ion that they can land on the American shore
with a hundred thousand French soldiers and
march straight through the country—which is
only anoiher way ot expressing ill i contempt
which has been inspired by the failures i t the
American army. And however much we may
hold tins expression of opinion in contempt, it
lias an important political .signification, since
the Einperor who reposes on his army, is al
ways ready to be agreeable to it, and delights in
this confidence ot Ins officers in their great sn
p'-rioi i v.
f am told that the following i ■ the programme
of the French government at the present mo
ment: '1 he government, having male an ar
rangement with Mr. Slidell for a large ijn i:iti
ty of cotton, will ask the American government
for facilities fur getting it out, promt-dug, at the j
same tine . that no contraband of war shall be
introduced in exchange, and, it the Amoi^ran
g vernnient will not cons-ill ti this, they wul j
take it. bv force.
The Mmilcnr seems to hare com*) out fra ik
h- in favor of the rebellion.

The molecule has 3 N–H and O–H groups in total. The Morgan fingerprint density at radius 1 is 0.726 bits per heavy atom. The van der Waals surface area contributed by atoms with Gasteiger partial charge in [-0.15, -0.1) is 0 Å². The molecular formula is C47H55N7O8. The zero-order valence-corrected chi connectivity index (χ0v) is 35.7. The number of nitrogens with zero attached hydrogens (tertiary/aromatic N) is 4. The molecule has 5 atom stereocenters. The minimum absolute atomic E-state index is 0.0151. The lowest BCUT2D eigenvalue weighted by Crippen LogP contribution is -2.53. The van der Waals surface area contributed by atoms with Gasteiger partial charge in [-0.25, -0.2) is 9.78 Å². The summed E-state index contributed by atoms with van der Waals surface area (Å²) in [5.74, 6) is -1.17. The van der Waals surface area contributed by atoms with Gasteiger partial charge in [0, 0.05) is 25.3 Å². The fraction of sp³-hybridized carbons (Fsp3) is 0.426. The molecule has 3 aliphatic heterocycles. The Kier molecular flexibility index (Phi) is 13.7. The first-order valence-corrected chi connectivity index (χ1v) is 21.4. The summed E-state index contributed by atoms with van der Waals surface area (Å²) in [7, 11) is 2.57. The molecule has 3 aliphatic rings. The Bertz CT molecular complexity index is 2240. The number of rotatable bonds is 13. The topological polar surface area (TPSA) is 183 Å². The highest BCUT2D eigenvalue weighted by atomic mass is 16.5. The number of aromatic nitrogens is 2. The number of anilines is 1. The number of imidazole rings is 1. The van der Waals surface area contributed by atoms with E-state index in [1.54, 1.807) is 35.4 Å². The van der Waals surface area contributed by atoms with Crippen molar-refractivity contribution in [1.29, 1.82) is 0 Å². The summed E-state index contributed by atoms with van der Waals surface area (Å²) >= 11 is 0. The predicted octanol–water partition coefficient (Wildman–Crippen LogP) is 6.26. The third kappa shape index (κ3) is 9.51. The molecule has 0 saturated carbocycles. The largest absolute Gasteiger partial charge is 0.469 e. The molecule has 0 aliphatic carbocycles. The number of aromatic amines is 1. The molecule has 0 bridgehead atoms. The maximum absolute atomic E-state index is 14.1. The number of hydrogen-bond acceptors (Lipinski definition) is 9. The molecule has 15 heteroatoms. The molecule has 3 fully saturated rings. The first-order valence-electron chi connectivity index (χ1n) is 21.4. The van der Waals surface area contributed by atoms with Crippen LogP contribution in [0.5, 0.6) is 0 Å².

It abuses th>: govern i: i * 111 for nit put ling
Gen. Butl r on trial, ami praises f* n. Banks
with that flint praise which gives one the im
pr .-sion that they are s >rry for the change in j
generals, since they h ire t us lost a capital
point in the anticipated qu riel with the United
States. _ _ |
Mr. Lincoln's emancipation proclamation is
received with exclamations ot disgust ami hate
hr the gov rntuetal press, while the opposition
journals are privately informed that they must
b i moderate, which amounts to an order to re
main silent.
Thf. Loxnox Times and the Scriptcral
view of Slavery.—In an editorial of the Lou
don “ Times," commenting on the share Mess
ers. Beecher, Checver, Tyng, .and others, have
taken in this war, the following paragraph oc
These gentlemen preach not for an infallible
or an established church, for no such church
has yet ventured to be as dogmatic and positive
on this point as they are. They preach with
the Bible in their hands. In that book there is
not one single text that car. be perverted to
prove slavery unlawful, though there is much
which naturally tends to its mitigation, its ele
vation, and its final extinction, in the New
Testament we have an epistle written by the
man who represents the last revea ed phase and
development of the Gospel, sent by the hand of
a runaway slave, who had sought a refuge with
the writer, to his lawful master, to the purport